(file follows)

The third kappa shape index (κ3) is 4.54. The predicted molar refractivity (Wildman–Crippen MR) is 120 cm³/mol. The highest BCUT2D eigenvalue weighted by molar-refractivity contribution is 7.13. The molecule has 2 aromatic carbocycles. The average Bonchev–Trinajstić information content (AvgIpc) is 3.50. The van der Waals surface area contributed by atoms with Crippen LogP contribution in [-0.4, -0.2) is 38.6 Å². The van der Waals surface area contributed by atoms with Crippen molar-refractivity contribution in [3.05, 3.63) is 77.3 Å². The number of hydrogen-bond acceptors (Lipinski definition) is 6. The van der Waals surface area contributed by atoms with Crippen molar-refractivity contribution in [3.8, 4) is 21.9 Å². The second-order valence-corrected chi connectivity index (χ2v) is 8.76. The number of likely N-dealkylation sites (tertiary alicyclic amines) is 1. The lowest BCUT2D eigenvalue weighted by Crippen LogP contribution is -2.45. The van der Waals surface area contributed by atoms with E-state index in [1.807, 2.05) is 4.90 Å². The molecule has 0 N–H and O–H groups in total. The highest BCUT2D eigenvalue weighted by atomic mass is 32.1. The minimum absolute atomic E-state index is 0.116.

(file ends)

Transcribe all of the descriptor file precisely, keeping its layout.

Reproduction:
The third kappa shape index (κ3) is 4.54. The predicted molar refractivity (Wildman–Crippen MR) is 120 cm³/mol. The highest BCUT2D eigenvalue weighted by molar-refractivity contribution is 7.13. The molecule has 2 aromatic carbocycles. The average Bonchev–Trinajstić information content (AvgIpc) is 3.50. The van der Waals surface area contributed by atoms with Crippen LogP contribution in [-0.4, -0.2) is 38.6 Å². The van der Waals surface area contributed by atoms with Crippen molar-refractivity contribution in [3.05, 3.63) is 77.3 Å². The number of hydrogen-bond acceptors (Lipinski definition) is 6. The van der Waals surface area contributed by atoms with Crippen molar-refractivity contribution in [3.8, 4) is 21.9 Å². The second-order valence-corrected chi connectivity index (χ2v) is 8.76. The number of likely N-dealkylation sites (tertiary alicyclic amines) is 1. The lowest BCUT2D eigenvalue weighted by Crippen LogP contribution is -2.45. The van der Waals surface area contributed by atoms with E-state index in [1.807, 2.05) is 4.90 Å². The molecule has 0 N–H and O–H groups in total. The highest BCUT2D eigenvalue weighted by atomic mass is 32.1. The minimum absolute atomic E-state index is 0.116.